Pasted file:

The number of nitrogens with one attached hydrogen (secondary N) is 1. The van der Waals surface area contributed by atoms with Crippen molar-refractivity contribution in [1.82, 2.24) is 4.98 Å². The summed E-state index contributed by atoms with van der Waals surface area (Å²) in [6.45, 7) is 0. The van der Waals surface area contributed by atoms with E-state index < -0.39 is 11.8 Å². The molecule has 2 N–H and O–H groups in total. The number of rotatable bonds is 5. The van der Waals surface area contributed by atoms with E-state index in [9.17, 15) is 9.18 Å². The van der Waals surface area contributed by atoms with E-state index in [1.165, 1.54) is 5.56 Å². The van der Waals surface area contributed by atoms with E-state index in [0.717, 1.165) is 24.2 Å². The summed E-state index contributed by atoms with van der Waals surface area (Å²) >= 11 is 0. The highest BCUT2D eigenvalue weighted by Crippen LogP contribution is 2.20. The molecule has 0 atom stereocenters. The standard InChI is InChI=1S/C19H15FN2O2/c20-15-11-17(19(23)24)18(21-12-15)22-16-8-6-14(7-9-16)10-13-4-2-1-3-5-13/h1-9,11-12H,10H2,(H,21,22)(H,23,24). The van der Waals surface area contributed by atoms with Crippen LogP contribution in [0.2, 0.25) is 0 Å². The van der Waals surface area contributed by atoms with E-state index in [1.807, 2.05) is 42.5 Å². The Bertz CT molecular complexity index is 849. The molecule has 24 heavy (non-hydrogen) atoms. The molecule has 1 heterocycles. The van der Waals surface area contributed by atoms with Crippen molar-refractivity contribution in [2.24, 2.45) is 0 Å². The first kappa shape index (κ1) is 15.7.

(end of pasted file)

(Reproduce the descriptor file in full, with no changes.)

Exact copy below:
The number of nitrogens with one attached hydrogen (secondary N) is 1. The van der Waals surface area contributed by atoms with Crippen molar-refractivity contribution in [1.82, 2.24) is 4.98 Å². The summed E-state index contributed by atoms with van der Waals surface area (Å²) in [6.45, 7) is 0. The van der Waals surface area contributed by atoms with E-state index < -0.39 is 11.8 Å². The molecule has 2 N–H and O–H groups in total. The number of rotatable bonds is 5. The van der Waals surface area contributed by atoms with E-state index in [9.17, 15) is 9.18 Å². The van der Waals surface area contributed by atoms with E-state index in [1.165, 1.54) is 5.56 Å². The van der Waals surface area contributed by atoms with E-state index in [0.717, 1.165) is 24.2 Å². The summed E-state index contributed by atoms with van der Waals surface area (Å²) >= 11 is 0. The highest BCUT2D eigenvalue weighted by Crippen LogP contribution is 2.20. The molecule has 0 atom stereocenters. The standard InChI is InChI=1S/C19H15FN2O2/c20-15-11-17(19(23)24)18(21-12-15)22-16-8-6-14(7-9-16)10-13-4-2-1-3-5-13/h1-9,11-12H,10H2,(H,21,22)(H,23,24). The van der Waals surface area contributed by atoms with Crippen LogP contribution in [0.2, 0.25) is 0 Å². The van der Waals surface area contributed by atoms with E-state index in [1.807, 2.05) is 42.5 Å². The Bertz CT molecular complexity index is 849. The molecule has 24 heavy (non-hydrogen) atoms. The molecule has 1 heterocycles. The van der Waals surface area contributed by atoms with Crippen molar-refractivity contribution in [2.24, 2.45) is 0 Å². The first kappa shape index (κ1) is 15.7.